Growing Landlord Confidence Sees Buy To Let Uplift in First Quarter 2019.
Current landlords with a number of houses or flats to rent, as well as other potential investors, have been raising their concerns over the future viability of the buy to let market. New data, however, suggests that confidence appears to be returning, especially in London where some areas have experienced a market slowdown over the last 12 months, at least.
Landlords have also been feeling under increasing pressure as a result of the various government measures aimed at reforming conditions in the private rental properties sector. For example, the latest proposal is for the repeal of Section 21 of the Housing Act 1988 and the end of so-called “no-fault” evictions. Last October saw the introduction of The Houses in Multiple Occupation (HMO) Act for properties of three or more storeys high, as well as council Selective Licensing.
Much landlord talk about selling off their properties was likely to have been triggered by the introduction of a 3 per cent surcharge on stamp duty in April 2016. Then came the announcement that higher-rate tax relief on mortgage interest payments was to be phased out by 2021.
This means that landlords would no longer be able to deduct all of their finance costs from property income, but instead, receive a basic rate reduction from their income tax liability. By autumn 2018, the National Landlords Association were claiming that as many as one in five landlords were seriously considering leaving the industry.
One in five landlords not threatened by the tax changes
However, other surveys have found that nearly one in five (18 per cent) landlords claiming they didn’t feel threatened by the tax changes – even those owning four properties or more saying their position was “unchanged”. A quarter (24 per cent) of landlords who say they have “no plans to leave the market” were based in the east of England.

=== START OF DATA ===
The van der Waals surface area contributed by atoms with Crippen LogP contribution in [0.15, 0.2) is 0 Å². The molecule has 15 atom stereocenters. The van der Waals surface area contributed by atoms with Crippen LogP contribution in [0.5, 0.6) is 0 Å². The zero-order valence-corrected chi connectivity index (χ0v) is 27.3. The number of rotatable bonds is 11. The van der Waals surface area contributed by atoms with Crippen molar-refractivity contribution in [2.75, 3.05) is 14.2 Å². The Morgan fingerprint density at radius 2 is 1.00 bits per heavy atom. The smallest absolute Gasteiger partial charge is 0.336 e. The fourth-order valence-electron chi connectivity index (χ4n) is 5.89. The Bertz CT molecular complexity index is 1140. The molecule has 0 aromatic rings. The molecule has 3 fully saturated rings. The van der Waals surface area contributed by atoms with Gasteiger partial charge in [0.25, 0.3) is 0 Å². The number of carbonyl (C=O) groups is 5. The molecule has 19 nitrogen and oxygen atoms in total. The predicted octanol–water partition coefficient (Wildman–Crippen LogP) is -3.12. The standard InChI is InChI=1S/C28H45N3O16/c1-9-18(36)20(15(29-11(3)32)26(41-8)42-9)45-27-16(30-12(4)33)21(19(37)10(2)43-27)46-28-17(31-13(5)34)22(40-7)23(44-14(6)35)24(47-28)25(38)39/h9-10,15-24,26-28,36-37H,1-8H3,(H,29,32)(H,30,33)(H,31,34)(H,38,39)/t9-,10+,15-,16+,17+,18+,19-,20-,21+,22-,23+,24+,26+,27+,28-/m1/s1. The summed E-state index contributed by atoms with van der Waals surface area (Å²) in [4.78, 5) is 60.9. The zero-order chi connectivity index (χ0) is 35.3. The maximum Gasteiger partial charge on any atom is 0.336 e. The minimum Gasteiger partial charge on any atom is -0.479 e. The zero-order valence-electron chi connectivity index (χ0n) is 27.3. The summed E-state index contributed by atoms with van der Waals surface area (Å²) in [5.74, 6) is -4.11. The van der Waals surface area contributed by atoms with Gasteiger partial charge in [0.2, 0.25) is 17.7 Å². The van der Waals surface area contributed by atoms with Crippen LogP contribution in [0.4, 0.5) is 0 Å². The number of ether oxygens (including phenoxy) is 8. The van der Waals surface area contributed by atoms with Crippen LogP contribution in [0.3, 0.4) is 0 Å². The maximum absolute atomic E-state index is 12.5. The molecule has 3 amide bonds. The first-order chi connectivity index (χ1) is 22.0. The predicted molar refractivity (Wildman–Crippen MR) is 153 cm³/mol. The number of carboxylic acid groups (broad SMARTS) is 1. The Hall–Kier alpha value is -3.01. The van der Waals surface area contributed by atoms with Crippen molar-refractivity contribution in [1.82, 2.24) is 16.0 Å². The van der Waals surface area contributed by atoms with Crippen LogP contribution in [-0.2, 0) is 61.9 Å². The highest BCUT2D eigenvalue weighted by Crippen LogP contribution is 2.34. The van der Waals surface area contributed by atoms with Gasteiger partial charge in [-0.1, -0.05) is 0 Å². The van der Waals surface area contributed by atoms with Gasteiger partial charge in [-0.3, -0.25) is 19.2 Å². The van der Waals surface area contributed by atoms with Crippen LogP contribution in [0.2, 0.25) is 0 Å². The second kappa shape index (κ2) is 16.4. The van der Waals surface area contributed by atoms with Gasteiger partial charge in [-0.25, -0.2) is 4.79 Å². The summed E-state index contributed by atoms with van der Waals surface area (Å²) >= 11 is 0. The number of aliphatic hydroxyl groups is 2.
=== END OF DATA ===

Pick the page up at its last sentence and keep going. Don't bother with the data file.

Newly released figures for the first quarter of 2019 show a discernible uplift in buy to let, a trend seen to be gathering momentum. The number of purchase mortgage applications submitted in London rose by four per cent over the three months up to April compared to the same period three months earlier, according to a major mortgage broker.
It follows on a report in March that buy to let landlords have enjoyed a modest yield growth of around 0.6 per cent over the last 12 months with the south east England seeing the biggest annual rise in rents of around 2 per cent (Hamptons International index).
In April 2019, rents in London increased by 1.8 per cent compared to April 2018 with average rental values nearly three quarters (73 per cent) higher than the UK (HomeLet Rental Index). There also seems to be further good news from data suggesting that the average ‘void’ period for England and Wales is just 21 days – the shortest is in London at 12 days – with monthly rents continuing to increase.
Growing improvement in the number of landlords purchasing buy to lets
Other property professionals are also reporting a cautious but growing improvement in the number of landlords purchasing buy to lets with monthly rises of nearly 8 per cent in registrations. It’s important to mention that buy to let landlord purchasing has actually grown each year since 2015 by more than a fifth (21 per cent) to 366,000 in 2018, according to trade body UK Finance. Current forecasts are for a 11 per cent growth in London rental prices by 2022 (Statista).
The newly emerging picture of buy to let appears to be one of landlords regaining confidence and cautiously looking forward to the purchase of a property as a long term asset that can profitably be supported by sustained rental yield efficiency.
In a fast evolving marketplace, where new legislation is making radical changes to tenancy conditions for an ever-growing demand, the need for an established and experienced lettings service is more essential than ever before in supporting busy landlords, protecting their growing investment and leveraging the all-important rental yields.